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Home > College Board Tests > PSAT/NMSQT: Preparing

Preparing

Spending your school years taking challenging academic courses and reading widely is the best way to get ready for the PSAT/NMSQT.

The PSAT/NMSQT includes the same types of critical reading, math, and writing skills multiple choice questions as the SAT®.

Ready to give the questions a test run? Pick a section below, and you'll find tips and practice questions with answers and explanations for each type of question.

Critical Reading

Sentence Completion questions measure your knowledge of the meanings of words and ability to understand how the different parts of a sentence logically fit together. Practice now.

Passage-Based Reading questions measure your ability to read and think carefully about a single reading passage or a pair of related passages. Practice now.

Math

The math section of the PSAT/NMSQT requires a basic knowledge of number and operation; algebra and functions (though not content covered in third-year math classes--content that will appear on the new SAT); geometry and measurement; and data analysis, statistics, and probability. You can use a calculator to answer math questions, but no question on the test requires a calculator.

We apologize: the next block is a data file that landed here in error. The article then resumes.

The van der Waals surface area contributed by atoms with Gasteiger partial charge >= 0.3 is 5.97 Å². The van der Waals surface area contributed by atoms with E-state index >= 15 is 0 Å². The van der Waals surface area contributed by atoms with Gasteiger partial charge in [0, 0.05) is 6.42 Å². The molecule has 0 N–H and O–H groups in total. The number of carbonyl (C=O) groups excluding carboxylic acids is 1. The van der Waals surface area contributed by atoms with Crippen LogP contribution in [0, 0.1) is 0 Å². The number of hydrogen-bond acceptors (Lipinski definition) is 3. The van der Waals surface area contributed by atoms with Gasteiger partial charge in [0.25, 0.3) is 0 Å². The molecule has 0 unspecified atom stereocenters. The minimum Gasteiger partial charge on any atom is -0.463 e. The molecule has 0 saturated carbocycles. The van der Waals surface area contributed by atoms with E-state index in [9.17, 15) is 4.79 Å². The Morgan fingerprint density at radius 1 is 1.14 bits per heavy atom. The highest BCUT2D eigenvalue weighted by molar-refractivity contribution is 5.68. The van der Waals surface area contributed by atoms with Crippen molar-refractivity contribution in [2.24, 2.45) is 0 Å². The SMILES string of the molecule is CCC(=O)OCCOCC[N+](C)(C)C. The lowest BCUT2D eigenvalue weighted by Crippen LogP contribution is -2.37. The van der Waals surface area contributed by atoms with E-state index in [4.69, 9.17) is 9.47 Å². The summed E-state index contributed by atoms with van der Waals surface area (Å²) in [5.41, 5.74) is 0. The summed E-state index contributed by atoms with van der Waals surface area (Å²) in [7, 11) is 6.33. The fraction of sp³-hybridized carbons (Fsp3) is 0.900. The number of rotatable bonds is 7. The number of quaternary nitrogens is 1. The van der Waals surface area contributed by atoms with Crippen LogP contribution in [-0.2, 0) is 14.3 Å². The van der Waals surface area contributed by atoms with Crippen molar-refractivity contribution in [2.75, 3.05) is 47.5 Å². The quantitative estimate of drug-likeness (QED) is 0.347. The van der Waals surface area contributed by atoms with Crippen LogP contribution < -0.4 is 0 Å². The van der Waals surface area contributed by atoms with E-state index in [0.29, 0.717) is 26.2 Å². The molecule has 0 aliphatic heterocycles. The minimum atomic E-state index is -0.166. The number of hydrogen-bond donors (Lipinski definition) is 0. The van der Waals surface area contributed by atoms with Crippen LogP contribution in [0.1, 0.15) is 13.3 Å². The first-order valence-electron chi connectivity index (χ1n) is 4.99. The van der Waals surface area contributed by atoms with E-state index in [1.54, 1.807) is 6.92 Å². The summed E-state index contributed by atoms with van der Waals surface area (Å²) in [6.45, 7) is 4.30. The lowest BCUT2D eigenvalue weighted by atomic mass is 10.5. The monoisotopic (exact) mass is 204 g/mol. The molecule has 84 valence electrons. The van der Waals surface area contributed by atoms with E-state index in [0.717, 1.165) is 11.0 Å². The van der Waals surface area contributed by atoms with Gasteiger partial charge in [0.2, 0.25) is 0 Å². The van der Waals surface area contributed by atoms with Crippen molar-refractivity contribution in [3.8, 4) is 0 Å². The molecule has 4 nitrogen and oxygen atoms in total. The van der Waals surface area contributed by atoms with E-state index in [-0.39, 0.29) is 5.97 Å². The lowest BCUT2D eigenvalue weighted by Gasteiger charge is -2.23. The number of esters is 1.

Multiple Choice questions ask you to decide which is the best of the five choices given. Practice now.

Grid-ins, or student-produced response questions, require you to solve a problem and enter your answer. Practice now.

Writing Skills

The multiple-choice questions on writing skills measure your ability to express ideas effectively in standard-written English, to recognize faults in usage and structure, and to use language with sensitivity to meaning.

Identifying Sentence Errors questions test your knowledge of grammar, usage, word choice, and idiom. You are required to find errors in sentences or indicate that there is no error. Practice now.

Improving Sentences questions ask you to choose the best, most effective form of an underlined portion of a given sentence. Practice now.

Improving Paragraphs questions require you to make choices about improving the logic, coherence, or organization in a flawed passage. Practice now.

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